I am also pretty sure that I have embodied protagonist Grayson Hunt before, maybe a hundred times before. Hmmm . . . a hulking, impossibly muscled man who only speaks in throaty growls . . . gee, yeah, I've played Gears of War and Darksiders and Duke Nukem, etc., etc. This is over the top masculinity? Hardly. This is a standard video game presentation of masculinity (see ”Mountains of Men: The Mythology of the Male Body in Video Games”, PopMatters, 17 August 2010).
Not only is our man, Grayson, a pretty typical specimen of video game masculinity, but his “boys” are as well. Any man who accompanies Grayson anywhere in this game (besides his cyborg bro, Ishi -- more on that relationship in a moment, though) is the sort of guy who appreciates the humor of expressions like “dicktits” and apparently wants nothing more in life than to punch other guys in the shoulder and to manhandle his buddies – in a heterosexual kind of way. The game is just dripping with bromance, which is concept that has so moved beyond clichéd in media these days that it is just sigh inducingly dull.
Oh, and this “bros before hos” attitude extends heavily into Grayson's relationship with former comrade, now schizophrenically killer cyborg, Ishi. Grayson is not a man motivated by “saving the princess.” Love is of a peculiarly martial quality in this game, in which battlefield bonds define loyalty, and by extension, true camaraderie and affection. Grayson is all about getting his boy right again. There isn't time to be messing with anything resembling the feminine. That, after all, would be gay.
All of which might sound pretty over the top. Again, if it wasn't just so typical of a 100 movies that I've seen in the last five years and every Call of Duty iteration and rip off that I have played in that same span of time.
As far as play itself goes, it is all murder by the numbers. Killing is fairly grotesquely accentuated, and, of course, the gimmick of the game is that killing in varied and exceptionally “brutal” ways is highly rewarded with points because . . . well, boys like numbers . . . and points . . . and points that allow you to buy better guns . . . to get more points. Again, I've played this game before when it was called Devil May Cry and really was excessively kitschy. Here, when I use my whip-hand thingie to impale an opponent on spikes, the game rewards me with points, “+100,” and a “clever” descriptor of what I have just done, “Voodoo Doll,” . . . it says . . . because a man impaled on spikes . . . vaguely . . . looks like a voodoo doll . . . I guess. Oh, and if I impale him on a cactus, it says, “Pricked,” which is funny . . . because the word “prick” is in there, which is a very funny word. Hah.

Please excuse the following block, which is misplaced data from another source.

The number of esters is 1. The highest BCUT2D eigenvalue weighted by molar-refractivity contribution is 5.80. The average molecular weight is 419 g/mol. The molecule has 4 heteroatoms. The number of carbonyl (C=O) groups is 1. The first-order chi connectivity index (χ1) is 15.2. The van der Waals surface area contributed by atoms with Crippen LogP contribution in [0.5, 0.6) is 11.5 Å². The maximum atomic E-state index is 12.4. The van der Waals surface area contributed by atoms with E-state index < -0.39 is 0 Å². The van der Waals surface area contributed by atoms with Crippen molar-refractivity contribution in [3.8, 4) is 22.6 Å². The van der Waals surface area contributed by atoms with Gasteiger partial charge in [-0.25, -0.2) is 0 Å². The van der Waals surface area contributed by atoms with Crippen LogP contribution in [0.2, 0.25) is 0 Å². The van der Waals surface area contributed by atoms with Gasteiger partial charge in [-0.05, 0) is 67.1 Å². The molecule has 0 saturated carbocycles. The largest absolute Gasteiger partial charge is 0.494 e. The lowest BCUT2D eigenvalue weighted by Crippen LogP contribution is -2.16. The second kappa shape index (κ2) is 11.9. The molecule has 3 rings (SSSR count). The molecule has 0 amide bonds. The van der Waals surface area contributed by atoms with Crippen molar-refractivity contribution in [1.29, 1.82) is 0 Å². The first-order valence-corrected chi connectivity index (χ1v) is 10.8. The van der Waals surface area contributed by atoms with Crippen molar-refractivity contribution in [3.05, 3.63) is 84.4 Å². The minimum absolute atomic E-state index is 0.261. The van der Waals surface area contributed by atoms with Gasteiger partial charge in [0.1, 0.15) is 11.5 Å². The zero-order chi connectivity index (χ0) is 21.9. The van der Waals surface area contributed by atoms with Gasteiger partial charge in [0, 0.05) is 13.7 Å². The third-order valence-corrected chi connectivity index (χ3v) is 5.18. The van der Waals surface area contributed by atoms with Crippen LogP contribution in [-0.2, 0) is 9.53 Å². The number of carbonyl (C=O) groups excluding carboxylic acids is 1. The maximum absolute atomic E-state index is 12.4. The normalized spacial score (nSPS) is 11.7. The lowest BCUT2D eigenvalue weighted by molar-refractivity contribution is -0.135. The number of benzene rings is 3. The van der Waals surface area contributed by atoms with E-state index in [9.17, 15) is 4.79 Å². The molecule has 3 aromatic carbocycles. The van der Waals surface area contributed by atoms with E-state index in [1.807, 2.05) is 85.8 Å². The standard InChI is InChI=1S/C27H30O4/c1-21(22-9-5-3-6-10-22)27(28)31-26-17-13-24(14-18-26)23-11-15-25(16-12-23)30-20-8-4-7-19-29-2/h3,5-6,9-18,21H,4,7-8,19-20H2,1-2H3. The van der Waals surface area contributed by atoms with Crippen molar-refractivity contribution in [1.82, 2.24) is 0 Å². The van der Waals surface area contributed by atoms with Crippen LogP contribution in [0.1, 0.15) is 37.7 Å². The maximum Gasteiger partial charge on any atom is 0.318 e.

(Just to bring anyone that might be lagging up to speed: a “prick” is another word for a penis. If you are male, a penis is just about the funniest thing in the whole world. Again, to think otherwise would be gay, which is a scary thing.)
Maybe that last bit just sold you on the “over the top” humor of Bulletstorm. For me, the kitsch and irony is more yawn inducing than likely to provoke an “I can't believe they just did that!” response. But that's mostly because I can believe they just did that. Because “they” already did that in MadWorld and Dead Rising and even a bunch of games that take this crap seriously.
Which is the most damning quality of the presentation of the game because, on the one hand, MadWorld, despite not really being that good a game or very funny at all, at least succeeds in being grossly excessive. On the other hand, Dead Rising is a good game that is self aware enough of its own absurdity to serve some kind of satirical function. However, Bulletstorm is not aping those game's exaggerations, it is merely aping those things in gaming that are expectations of the genre about violence and masculinity and never explodes them in any way. These are just the familiar and necessary quantities to assure yourself of the M rating that will assure players that your game is credibly “adult” enough and, thus, worth playing. Any “exaggeration” in Bulletstorm is so proportional to the conventional wisdom about what it means to be a heroic male anymore that it is more guilt inspiring (that we have grown so acclimated to these ideas as normative), than laughter inducing.
Bayonetta was fun because it knew that it was a cartoon and could still evoke the clearly absurd. It's harder to caricature something that no one else took seriously to begin with.